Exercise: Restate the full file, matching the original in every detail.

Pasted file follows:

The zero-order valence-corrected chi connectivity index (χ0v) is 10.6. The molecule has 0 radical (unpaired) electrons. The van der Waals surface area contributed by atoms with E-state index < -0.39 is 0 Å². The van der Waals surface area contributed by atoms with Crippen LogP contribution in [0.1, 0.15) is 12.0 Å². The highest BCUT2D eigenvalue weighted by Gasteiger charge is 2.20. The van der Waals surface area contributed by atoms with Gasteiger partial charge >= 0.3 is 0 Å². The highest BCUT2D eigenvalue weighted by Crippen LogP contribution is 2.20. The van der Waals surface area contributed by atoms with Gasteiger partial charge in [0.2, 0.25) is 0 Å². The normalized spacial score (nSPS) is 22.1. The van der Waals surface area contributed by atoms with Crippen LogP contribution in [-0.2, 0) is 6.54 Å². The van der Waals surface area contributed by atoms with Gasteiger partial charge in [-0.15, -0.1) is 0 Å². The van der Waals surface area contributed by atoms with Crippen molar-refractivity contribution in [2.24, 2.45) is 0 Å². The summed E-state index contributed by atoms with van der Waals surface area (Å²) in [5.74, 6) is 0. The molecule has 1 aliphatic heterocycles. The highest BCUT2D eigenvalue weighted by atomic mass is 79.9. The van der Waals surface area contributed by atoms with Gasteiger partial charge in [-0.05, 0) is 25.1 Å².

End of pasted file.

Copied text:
The zero-order valence-corrected chi connectivity index (χ0v) is 10.6. The molecule has 0 radical (unpaired) electrons. The van der Waals surface area contributed by atoms with E-state index < -0.39 is 0 Å². The van der Waals surface area contributed by atoms with Crippen LogP contribution in [0.1, 0.15) is 12.0 Å². The highest BCUT2D eigenvalue weighted by Gasteiger charge is 2.20. The van der Waals surface area contributed by atoms with Gasteiger partial charge >= 0.3 is 0 Å². The highest BCUT2D eigenvalue weighted by Crippen LogP contribution is 2.20. The van der Waals surface area contributed by atoms with Gasteiger partial charge in [0.2, 0.25) is 0 Å². The normalized spacial score (nSPS) is 22.1. The van der Waals surface area contributed by atoms with Crippen LogP contribution in [-0.2, 0) is 6.54 Å². The van der Waals surface area contributed by atoms with Gasteiger partial charge in [-0.15, -0.1) is 0 Å². The van der Waals surface area contributed by atoms with Crippen molar-refractivity contribution in [2.24, 2.45) is 0 Å². The summed E-state index contributed by atoms with van der Waals surface area (Å²) in [5.74, 6) is 0. The molecule has 1 aliphatic heterocycles. The highest BCUT2D eigenvalue weighted by atomic mass is 79.9. The van der Waals surface area contributed by atoms with Gasteiger partial charge in [-0.05, 0) is 25.1 Å².